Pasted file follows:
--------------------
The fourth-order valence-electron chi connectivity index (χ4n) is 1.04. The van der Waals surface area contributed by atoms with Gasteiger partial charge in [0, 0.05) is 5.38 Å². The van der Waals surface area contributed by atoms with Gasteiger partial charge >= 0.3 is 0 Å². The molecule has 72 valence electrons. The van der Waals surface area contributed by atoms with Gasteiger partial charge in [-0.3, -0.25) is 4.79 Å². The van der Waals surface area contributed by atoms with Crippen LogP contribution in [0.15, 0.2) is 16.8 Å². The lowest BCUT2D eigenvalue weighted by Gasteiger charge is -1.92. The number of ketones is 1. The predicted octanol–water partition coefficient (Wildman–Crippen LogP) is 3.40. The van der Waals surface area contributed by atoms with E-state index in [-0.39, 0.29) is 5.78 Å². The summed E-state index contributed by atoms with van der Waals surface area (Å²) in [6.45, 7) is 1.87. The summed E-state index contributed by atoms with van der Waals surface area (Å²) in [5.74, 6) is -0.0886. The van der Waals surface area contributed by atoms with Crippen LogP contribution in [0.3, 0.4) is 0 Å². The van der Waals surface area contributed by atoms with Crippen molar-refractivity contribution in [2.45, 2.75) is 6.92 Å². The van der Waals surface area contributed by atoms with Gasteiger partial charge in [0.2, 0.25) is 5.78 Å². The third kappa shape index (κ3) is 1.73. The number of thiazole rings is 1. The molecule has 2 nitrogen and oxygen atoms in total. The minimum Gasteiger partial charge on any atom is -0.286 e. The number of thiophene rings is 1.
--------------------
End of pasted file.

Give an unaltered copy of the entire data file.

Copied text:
The fourth-order valence-electron chi connectivity index (χ4n) is 1.04. The van der Waals surface area contributed by atoms with Gasteiger partial charge in [0, 0.05) is 5.38 Å². The van der Waals surface area contributed by atoms with Gasteiger partial charge >= 0.3 is 0 Å². The molecule has 72 valence electrons. The van der Waals surface area contributed by atoms with Gasteiger partial charge in [-0.3, -0.25) is 4.79 Å². The van der Waals surface area contributed by atoms with Crippen LogP contribution in [0.15, 0.2) is 16.8 Å². The lowest BCUT2D eigenvalue weighted by Gasteiger charge is -1.92. The number of ketones is 1. The predicted octanol–water partition coefficient (Wildman–Crippen LogP) is 3.40. The van der Waals surface area contributed by atoms with E-state index in [-0.39, 0.29) is 5.78 Å². The summed E-state index contributed by atoms with van der Waals surface area (Å²) in [6.45, 7) is 1.87. The summed E-state index contributed by atoms with van der Waals surface area (Å²) in [5.74, 6) is -0.0886. The van der Waals surface area contributed by atoms with Crippen LogP contribution in [0.3, 0.4) is 0 Å². The van der Waals surface area contributed by atoms with Crippen molar-refractivity contribution in [2.45, 2.75) is 6.92 Å². The van der Waals surface area contributed by atoms with Gasteiger partial charge in [0.2, 0.25) is 5.78 Å². The third kappa shape index (κ3) is 1.73. The number of thiazole rings is 1. The molecule has 2 nitrogen and oxygen atoms in total. The minimum Gasteiger partial charge on any atom is -0.286 e. The number of thiophene rings is 1.